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HMOs Hide Between the Legal and Moral

June 01, 2002

As a writer with a law degree who has done extensive research on the failure of medical insurance companies to reimburse doctors, I sympathize with the backers of legislation that would make it harder for insurance companies to bounce claims back and forth and leave them unpaid ("HMOs to Face Payment Pressure," May 26).

However, legislation preventing such behavior already is on the books in California, including the requirement of prompt handling of claims. These laws routinely are ignored by insurance companies, which manipulated the federal government into passing legislation that deprives doctors and patients of the ability to hit these companies in the pocketbook with lawsuits for breach of contract and fraud.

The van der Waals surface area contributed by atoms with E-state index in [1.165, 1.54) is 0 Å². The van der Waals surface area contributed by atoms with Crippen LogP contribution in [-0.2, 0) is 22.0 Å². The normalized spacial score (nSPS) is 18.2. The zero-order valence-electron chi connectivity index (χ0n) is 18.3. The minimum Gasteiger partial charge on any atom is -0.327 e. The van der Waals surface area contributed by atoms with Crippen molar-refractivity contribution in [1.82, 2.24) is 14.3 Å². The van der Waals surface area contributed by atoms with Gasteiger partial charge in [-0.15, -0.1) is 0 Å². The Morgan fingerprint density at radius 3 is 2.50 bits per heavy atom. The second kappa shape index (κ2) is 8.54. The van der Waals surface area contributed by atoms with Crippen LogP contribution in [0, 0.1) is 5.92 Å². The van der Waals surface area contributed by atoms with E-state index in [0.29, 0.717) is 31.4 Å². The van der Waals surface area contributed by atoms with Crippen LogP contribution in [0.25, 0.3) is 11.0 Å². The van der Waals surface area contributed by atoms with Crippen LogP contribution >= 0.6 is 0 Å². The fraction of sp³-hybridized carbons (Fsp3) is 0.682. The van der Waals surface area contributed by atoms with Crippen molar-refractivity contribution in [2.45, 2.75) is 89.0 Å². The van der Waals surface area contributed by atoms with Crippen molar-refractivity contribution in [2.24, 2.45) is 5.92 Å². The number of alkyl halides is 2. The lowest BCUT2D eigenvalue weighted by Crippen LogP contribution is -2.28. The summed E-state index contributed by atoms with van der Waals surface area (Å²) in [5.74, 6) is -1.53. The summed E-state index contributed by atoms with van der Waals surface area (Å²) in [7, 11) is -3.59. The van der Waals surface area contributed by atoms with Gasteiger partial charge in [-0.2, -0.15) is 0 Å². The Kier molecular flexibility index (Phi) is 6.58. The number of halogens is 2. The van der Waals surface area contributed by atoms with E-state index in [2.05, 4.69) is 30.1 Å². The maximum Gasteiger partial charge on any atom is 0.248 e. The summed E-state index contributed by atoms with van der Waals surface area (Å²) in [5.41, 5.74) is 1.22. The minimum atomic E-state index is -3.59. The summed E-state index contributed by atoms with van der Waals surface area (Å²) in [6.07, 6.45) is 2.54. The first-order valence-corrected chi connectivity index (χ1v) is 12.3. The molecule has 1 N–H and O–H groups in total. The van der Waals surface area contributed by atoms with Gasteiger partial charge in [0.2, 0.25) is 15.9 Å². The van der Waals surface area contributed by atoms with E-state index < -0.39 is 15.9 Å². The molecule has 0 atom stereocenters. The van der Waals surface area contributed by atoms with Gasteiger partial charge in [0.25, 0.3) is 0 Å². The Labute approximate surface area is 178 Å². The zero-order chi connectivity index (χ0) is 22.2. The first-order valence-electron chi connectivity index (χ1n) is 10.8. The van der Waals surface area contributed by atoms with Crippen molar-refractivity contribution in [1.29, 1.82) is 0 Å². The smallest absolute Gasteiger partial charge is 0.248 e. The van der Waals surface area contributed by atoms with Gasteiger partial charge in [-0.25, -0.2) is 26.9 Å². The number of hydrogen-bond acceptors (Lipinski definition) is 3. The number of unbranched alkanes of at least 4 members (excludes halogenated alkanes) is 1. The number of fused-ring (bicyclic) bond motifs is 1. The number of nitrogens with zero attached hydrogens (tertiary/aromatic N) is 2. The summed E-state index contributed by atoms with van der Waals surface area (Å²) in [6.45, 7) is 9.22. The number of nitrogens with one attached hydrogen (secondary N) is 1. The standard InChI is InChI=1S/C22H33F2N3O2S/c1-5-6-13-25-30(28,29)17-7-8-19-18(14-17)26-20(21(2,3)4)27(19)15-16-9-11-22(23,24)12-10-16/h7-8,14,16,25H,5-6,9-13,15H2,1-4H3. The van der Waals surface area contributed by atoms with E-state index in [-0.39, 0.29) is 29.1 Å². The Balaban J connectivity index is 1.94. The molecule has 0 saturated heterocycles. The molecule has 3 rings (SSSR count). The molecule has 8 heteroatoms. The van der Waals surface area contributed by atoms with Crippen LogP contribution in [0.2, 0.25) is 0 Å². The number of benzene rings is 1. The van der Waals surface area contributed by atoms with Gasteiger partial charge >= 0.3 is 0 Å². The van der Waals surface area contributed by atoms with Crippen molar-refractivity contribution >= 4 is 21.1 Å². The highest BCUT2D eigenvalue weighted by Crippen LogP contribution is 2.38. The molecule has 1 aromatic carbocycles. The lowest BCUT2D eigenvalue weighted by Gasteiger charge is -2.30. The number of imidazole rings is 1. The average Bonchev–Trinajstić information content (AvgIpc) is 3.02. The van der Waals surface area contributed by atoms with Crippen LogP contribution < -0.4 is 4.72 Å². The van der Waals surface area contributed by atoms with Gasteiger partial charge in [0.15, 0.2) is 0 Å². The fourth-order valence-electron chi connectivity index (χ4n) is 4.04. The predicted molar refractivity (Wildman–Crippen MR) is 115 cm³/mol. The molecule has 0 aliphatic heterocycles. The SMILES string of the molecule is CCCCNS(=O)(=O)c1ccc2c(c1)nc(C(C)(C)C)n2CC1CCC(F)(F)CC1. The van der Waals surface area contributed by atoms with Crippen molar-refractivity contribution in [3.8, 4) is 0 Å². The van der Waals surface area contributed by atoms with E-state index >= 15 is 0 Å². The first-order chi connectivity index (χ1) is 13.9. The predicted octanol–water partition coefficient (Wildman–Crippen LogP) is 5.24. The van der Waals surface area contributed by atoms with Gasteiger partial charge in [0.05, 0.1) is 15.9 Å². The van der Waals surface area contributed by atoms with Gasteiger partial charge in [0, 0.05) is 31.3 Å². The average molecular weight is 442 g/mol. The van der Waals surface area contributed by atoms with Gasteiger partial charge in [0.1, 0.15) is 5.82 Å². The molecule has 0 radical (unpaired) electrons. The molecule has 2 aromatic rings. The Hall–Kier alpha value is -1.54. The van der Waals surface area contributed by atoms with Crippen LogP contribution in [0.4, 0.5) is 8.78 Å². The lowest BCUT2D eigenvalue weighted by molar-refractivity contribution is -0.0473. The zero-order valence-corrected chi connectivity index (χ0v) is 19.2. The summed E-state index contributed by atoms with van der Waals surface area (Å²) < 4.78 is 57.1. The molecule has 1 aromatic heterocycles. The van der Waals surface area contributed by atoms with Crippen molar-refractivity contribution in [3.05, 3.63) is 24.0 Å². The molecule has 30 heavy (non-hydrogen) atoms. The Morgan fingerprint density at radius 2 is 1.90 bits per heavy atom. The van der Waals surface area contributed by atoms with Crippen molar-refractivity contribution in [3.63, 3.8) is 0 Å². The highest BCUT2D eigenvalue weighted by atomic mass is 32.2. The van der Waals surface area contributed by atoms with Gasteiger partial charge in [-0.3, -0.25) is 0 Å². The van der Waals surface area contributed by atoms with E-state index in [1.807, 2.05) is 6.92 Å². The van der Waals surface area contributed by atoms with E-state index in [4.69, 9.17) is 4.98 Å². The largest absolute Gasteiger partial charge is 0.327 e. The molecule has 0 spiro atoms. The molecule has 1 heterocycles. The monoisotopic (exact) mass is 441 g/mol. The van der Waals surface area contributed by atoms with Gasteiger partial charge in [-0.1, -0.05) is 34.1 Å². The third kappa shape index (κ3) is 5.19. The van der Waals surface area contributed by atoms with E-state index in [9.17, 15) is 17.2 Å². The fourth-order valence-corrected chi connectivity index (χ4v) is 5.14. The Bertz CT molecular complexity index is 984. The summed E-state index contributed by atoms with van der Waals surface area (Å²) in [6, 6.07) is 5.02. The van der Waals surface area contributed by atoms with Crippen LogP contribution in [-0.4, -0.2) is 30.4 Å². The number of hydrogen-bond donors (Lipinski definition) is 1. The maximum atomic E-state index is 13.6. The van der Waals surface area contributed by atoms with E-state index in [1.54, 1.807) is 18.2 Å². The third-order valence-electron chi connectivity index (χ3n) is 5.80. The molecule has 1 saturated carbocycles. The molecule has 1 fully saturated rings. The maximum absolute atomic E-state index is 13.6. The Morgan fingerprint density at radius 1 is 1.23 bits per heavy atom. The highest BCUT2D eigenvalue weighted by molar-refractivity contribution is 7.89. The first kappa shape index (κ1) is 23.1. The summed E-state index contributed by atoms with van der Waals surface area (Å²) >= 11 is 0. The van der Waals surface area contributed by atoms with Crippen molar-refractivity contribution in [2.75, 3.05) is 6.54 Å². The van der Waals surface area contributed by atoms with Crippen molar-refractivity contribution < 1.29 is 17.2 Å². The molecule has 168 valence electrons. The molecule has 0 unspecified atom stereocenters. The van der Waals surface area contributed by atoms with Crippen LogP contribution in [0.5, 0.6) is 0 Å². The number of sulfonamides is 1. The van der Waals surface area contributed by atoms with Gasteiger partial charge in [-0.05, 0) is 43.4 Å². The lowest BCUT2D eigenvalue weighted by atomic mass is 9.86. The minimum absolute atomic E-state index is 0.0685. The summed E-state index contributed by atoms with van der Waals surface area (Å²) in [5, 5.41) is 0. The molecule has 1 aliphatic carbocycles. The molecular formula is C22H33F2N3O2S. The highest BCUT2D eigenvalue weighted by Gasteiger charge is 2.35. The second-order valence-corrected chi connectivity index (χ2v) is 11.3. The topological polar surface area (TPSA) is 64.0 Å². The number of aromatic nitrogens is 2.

Although it is tempting to address an injustice by merely passing a new law, it is unlikely insurance companies would comply, given their unethical behavior up to now, which would have made them the subject of district attorney investigations if they were ordinary businesses.

Unfortunately, one cannot legislate bureaucracies into doing a moral act or respecting others' rights, whether major insurance companies, Enron or the Catholic hierarchy. All bureaucracies act alike--to protect their existence, power and profit at the expense of everything else.

Caroline Miranda

North Hollywood

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